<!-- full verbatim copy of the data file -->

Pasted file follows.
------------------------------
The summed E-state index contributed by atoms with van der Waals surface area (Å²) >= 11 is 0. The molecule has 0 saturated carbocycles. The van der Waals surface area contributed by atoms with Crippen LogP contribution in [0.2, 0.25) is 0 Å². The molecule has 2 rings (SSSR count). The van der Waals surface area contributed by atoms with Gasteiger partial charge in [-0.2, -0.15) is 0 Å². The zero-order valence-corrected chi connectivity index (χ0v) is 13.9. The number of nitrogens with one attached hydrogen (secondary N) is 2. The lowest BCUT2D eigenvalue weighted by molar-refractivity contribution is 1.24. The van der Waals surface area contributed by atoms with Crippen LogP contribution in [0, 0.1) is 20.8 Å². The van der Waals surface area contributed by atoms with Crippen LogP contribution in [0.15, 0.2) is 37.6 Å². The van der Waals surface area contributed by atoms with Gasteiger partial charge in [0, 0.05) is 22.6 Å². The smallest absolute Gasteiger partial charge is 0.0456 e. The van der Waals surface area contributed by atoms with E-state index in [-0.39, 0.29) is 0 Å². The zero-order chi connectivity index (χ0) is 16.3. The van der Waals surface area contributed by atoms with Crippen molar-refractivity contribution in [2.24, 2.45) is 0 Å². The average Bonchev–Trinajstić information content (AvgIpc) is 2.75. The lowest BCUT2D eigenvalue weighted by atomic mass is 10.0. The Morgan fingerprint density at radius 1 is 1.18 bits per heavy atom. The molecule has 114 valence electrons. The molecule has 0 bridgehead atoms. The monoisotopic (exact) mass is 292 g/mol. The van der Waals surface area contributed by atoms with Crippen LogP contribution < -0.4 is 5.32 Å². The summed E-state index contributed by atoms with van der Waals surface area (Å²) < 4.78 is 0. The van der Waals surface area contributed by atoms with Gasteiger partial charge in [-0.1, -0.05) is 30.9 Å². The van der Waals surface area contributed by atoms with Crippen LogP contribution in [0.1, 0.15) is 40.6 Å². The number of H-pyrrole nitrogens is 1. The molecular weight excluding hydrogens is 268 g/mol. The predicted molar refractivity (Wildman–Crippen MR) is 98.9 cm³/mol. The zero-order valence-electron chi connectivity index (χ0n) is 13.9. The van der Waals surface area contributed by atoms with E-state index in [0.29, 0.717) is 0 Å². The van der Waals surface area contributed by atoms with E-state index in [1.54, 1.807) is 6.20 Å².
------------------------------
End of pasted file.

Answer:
The summed E-state index contributed by atoms with van der Waals surface area (Å²) >= 11 is 0. The molecule has 0 saturated carbocycles. The van der Waals surface area contributed by atoms with Crippen LogP contribution in [0.2, 0.25) is 0 Å². The molecule has 2 rings (SSSR count). The van der Waals surface area contributed by atoms with Gasteiger partial charge in [-0.2, -0.15) is 0 Å². The zero-order valence-corrected chi connectivity index (χ0v) is 13.9. The number of nitrogens with one attached hydrogen (secondary N) is 2. The lowest BCUT2D eigenvalue weighted by molar-refractivity contribution is 1.24. The van der Waals surface area contributed by atoms with Crippen LogP contribution in [0, 0.1) is 20.8 Å². The van der Waals surface area contributed by atoms with Crippen LogP contribution in [0.15, 0.2) is 37.6 Å². The van der Waals surface area contributed by atoms with Gasteiger partial charge in [0, 0.05) is 22.6 Å². The smallest absolute Gasteiger partial charge is 0.0456 e. The van der Waals surface area contributed by atoms with E-state index in [-0.39, 0.29) is 0 Å². The zero-order chi connectivity index (χ0) is 16.3. The van der Waals surface area contributed by atoms with Crippen molar-refractivity contribution in [2.24, 2.45) is 0 Å². The average Bonchev–Trinajstić information content (AvgIpc) is 2.75. The lowest BCUT2D eigenvalue weighted by atomic mass is 10.0. The Morgan fingerprint density at radius 1 is 1.18 bits per heavy atom. The molecule has 114 valence electrons. The molecule has 0 bridgehead atoms. The monoisotopic (exact) mass is 292 g/mol. The van der Waals surface area contributed by atoms with Crippen LogP contribution < -0.4 is 5.32 Å². The summed E-state index contributed by atoms with van der Waals surface area (Å²) < 4.78 is 0. The van der Waals surface area contributed by atoms with Gasteiger partial charge in [-0.1, -0.05) is 30.9 Å². The van der Waals surface area contributed by atoms with Crippen LogP contribution in [0.1, 0.15) is 40.6 Å². The number of H-pyrrole nitrogens is 1. The molecular weight excluding hydrogens is 268 g/mol. The predicted molar refractivity (Wildman–Crippen MR) is 98.9 cm³/mol. The zero-order valence-electron chi connectivity index (χ0n) is 13.9. The van der Waals surface area contributed by atoms with E-state index in [0.29, 0.717) is 0 Å². The van der Waals surface area contributed by atoms with E-state index in [1.54, 1.807) is 6.20 Å².